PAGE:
February 2010

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By Peter Bearse


Corporate lobbyists and campaign finance reformers now have something in common. Both are  responding to a decision of the Supreme Court. The outcome would, in the opinion of one commentator, “loosen the floodgates of corporate money” into political campaigns. The corporate folks view the decision with glee; their opponents, with naked fear. What no one is acknowledging, however, is that the “floodgates” already have been largely opened. Campaign finance reform has failed no matter how it is labeled, whether “McCain-Feingold” or the Bipartisan Campaign Reform Act [BCRA].


One might as well say “So what!” to prevailing ceilings on corporate contributions  and the limited constraints placed on lobbyists and lobbying. Corporate money pours into campaigns through wealthy individuals and their families, lobbyists, corporate PACs, corporate-sympathetic or affiliated “527” groups, chambers of commerce, other corporate-based not-for-profit organizations, etc. So, for the most part, a Supreme Court decision that states that corporate “free speech” has been unconstitutionally limited by the BCRA would confirm what is going on rather than represent a major shift. It would appear be a radical change only in light of a long legal history that declared corporate contributions to be illegal even in the face of a reality that increasingly evolved to demonstrate otherwise.


So, the question to be faced is not one of: What do we do now that the “floodgates” have been opened? It is: How do we effect meaningful and effective campaign finance reform given that the BCRA failed long before the Supreme Court decision had been passed down? We can answer this question by taking a step back to notice the great irony of campaign finance reform. It pretended to get big money out of politics via legislation and language that recognized only money as the critical resource of political campaigns.  What about the value of peoples’ time contributed as political volunteers? Is politics with, by and for people or is it only about money?


I worked on the campaign finance reform [CFR] issue as a member of the Campaign Reform Committee of the Campaign for America during the ‘90’s. At the same time, I was working on a book to promote a grassroots, people-based politics, entitled WE THE PEOPLE: A Conservative Populism. By the time the book was published, I had developed an approach to CFR very different from that of the McCain-Feingold bill that became law as the BCRA. This approach was based on a contrary assumption -- that if we want a people’s House rather than the best Congress money can buy, we need to recognize that:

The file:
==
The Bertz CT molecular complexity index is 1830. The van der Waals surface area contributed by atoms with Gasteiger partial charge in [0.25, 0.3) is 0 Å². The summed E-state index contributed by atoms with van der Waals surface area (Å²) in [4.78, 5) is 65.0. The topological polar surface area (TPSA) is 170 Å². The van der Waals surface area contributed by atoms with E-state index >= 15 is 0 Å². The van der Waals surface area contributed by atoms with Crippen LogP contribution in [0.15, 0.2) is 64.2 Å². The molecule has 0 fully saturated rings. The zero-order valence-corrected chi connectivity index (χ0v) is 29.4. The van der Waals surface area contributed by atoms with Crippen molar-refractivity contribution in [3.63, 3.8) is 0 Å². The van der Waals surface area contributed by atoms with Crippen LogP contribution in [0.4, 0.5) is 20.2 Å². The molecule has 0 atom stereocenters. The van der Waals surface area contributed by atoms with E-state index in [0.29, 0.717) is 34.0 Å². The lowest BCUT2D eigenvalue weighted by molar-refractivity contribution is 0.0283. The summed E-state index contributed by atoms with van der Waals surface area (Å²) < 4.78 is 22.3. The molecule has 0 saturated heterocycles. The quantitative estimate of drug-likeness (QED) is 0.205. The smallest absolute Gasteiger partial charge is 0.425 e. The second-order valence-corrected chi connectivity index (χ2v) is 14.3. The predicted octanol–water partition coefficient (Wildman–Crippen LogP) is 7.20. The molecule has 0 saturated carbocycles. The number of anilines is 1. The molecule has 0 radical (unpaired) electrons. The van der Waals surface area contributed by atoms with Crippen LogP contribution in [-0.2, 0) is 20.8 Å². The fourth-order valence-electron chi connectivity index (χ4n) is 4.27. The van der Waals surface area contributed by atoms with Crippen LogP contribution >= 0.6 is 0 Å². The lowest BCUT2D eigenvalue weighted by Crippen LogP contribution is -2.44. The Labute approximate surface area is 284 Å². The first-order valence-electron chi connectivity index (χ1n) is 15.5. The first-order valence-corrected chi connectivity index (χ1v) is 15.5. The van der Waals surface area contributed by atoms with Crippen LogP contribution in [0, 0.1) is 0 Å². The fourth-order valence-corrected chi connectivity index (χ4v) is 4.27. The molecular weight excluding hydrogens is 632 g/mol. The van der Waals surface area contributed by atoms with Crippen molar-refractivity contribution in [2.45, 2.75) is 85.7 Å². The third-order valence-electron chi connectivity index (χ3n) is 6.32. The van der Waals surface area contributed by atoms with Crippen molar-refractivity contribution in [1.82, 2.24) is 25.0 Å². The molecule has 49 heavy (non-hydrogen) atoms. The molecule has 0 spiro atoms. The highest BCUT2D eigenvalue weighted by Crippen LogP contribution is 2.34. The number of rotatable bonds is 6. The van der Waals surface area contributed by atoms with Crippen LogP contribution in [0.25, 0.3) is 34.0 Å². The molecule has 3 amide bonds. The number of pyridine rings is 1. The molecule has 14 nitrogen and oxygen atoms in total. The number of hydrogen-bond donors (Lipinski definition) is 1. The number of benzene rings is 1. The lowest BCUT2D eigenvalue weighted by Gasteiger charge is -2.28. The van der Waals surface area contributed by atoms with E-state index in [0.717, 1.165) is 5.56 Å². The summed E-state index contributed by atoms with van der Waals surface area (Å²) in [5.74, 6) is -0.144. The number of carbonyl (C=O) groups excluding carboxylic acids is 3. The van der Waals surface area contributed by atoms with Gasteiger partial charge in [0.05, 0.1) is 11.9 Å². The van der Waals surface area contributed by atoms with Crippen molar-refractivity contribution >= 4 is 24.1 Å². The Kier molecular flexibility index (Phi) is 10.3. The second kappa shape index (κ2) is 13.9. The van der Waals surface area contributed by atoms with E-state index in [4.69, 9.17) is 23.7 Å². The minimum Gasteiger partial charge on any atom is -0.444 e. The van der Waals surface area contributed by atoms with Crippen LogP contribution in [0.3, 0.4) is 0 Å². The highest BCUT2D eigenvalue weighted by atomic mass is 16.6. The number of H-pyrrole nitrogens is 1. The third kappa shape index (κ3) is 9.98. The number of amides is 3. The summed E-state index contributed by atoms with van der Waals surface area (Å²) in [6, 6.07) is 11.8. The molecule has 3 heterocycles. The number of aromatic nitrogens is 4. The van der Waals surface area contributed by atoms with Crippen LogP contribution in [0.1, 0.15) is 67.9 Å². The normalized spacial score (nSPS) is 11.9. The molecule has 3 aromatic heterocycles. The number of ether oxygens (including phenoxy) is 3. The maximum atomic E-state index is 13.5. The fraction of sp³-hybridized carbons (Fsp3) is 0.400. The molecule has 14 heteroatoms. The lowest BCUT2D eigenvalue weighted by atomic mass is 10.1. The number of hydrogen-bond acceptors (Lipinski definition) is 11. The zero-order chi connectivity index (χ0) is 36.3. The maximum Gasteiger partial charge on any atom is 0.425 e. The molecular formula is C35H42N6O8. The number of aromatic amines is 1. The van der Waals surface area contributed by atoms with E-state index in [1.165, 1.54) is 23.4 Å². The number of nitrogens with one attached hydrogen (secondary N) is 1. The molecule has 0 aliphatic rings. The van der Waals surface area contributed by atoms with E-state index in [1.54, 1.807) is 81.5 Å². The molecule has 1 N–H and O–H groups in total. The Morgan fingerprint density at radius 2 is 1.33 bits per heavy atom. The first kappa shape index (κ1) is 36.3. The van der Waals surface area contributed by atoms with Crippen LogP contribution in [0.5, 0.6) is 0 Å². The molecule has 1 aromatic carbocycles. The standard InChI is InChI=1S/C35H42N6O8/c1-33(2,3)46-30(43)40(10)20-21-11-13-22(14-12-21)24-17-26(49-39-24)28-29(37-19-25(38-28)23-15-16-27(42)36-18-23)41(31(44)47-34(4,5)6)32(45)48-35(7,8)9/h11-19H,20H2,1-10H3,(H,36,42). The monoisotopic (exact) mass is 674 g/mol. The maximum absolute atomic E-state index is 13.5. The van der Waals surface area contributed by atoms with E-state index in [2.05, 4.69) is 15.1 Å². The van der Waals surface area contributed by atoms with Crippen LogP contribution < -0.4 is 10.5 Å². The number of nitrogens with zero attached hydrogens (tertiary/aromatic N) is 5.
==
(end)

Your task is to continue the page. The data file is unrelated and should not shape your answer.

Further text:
(1) People rather than money are the most critical resource of political campaigns; and that…

(2) The minimum value of peoples’ time, represented by the minimum wage, can be credited as a tax incentive up to the total annual value of the time that people contribute to political campaigns.


 The sticking point of effective CFR has been limits on campaign expenditures. Such ceilings have been declared as unconstitutional under the 1st Amendment, as limits to political “speech.”  But what if such limits apply only to expenditures of money but not to expenditures of time? Then, total expenditures that include the imputed monetary value of volunteers’ time could be unlimited and so more likely to pass Supreme Court review. This is the basis of a new approach to CFR, one that brings American politics back to people and away from the corruption of big money. It also provides an incentive for people to participate in a political process that should be theirs but which has been largely taken over by political pro’s, careerists and media.


Other reformers, including Granny D and Rep. Jim Splaine here in NH, say that the only solution is public financing of campaigns. They are wrong on several counts. The three prime objections to public financing are: (i)  What economists call the “deadweight burden” of the subsidy provided to candidates is too high. A large percentage of those subsidized would run even without public funding; (ii)  Public financing would aggravate rather than reduce the high rate of inflation of the costs of campaigns; and (iii) Many people object to having their tax dollars used to help finance candidates they do not like.


Anyway, It’s high time to bring CFR back, high up on the public agenda as part of a larger strategy to reform Congress. The only NH candidate for Congress to do this is Peter Bearse.


Released by Peter Bearse, Ph.D.., Independent Republican Candidate for Congress, January 21, 2010